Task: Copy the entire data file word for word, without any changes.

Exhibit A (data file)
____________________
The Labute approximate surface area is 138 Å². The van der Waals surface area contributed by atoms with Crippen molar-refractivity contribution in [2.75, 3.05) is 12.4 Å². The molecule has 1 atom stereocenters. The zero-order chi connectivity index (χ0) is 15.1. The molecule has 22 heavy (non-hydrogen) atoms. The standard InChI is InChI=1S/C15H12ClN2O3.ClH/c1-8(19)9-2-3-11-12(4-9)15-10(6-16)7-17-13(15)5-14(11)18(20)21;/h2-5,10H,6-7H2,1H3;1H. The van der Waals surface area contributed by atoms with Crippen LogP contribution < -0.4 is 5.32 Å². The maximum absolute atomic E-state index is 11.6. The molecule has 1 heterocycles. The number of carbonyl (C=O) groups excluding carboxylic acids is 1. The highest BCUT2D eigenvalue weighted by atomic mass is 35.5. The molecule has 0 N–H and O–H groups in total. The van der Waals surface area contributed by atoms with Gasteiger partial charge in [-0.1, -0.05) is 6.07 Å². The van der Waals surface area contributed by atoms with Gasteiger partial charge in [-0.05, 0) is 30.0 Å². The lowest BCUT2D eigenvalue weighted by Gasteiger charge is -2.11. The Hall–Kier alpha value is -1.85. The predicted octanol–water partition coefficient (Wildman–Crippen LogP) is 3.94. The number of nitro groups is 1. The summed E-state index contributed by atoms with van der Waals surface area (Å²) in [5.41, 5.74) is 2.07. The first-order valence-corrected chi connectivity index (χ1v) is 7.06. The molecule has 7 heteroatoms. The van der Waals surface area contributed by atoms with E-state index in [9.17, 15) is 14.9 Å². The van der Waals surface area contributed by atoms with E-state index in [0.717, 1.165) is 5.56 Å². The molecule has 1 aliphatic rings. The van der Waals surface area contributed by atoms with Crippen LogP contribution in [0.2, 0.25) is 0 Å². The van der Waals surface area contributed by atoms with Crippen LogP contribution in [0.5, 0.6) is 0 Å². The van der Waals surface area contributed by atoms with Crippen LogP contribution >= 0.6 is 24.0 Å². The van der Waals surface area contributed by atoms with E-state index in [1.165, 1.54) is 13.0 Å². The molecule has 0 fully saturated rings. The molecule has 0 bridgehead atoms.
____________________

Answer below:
The Labute approximate surface area is 138 Å². The van der Waals surface area contributed by atoms with Crippen molar-refractivity contribution in [2.75, 3.05) is 12.4 Å². The molecule has 1 atom stereocenters. The zero-order chi connectivity index (χ0) is 15.1. The molecule has 22 heavy (non-hydrogen) atoms. The standard InChI is InChI=1S/C15H12ClN2O3.ClH/c1-8(19)9-2-3-11-12(4-9)15-10(6-16)7-17-13(15)5-14(11)18(20)21;/h2-5,10H,6-7H2,1H3;1H. The van der Waals surface area contributed by atoms with Crippen LogP contribution < -0.4 is 5.32 Å². The maximum absolute atomic E-state index is 11.6. The molecule has 1 heterocycles. The number of carbonyl (C=O) groups excluding carboxylic acids is 1. The highest BCUT2D eigenvalue weighted by atomic mass is 35.5. The molecule has 0 N–H and O–H groups in total. The van der Waals surface area contributed by atoms with Gasteiger partial charge in [-0.1, -0.05) is 6.07 Å². The van der Waals surface area contributed by atoms with Gasteiger partial charge in [-0.05, 0) is 30.0 Å². The lowest BCUT2D eigenvalue weighted by Gasteiger charge is -2.11. The Hall–Kier alpha value is -1.85. The predicted octanol–water partition coefficient (Wildman–Crippen LogP) is 3.94. The number of nitro groups is 1. The summed E-state index contributed by atoms with van der Waals surface area (Å²) in [5.41, 5.74) is 2.07. The first-order valence-corrected chi connectivity index (χ1v) is 7.06. The molecule has 7 heteroatoms. The van der Waals surface area contributed by atoms with E-state index in [9.17, 15) is 14.9 Å². The van der Waals surface area contributed by atoms with E-state index in [0.717, 1.165) is 5.56 Å². The molecule has 1 aliphatic rings. The van der Waals surface area contributed by atoms with Crippen LogP contribution in [0.2, 0.25) is 0 Å². The van der Waals surface area contributed by atoms with Crippen LogP contribution in [0.5, 0.6) is 0 Å². The van der Waals surface area contributed by atoms with Crippen LogP contribution >= 0.6 is 24.0 Å². The van der Waals surface area contributed by atoms with E-state index in [1.165, 1.54) is 13.0 Å². The molecule has 0 fully saturated rings. The molecule has 0 bridgehead atoms.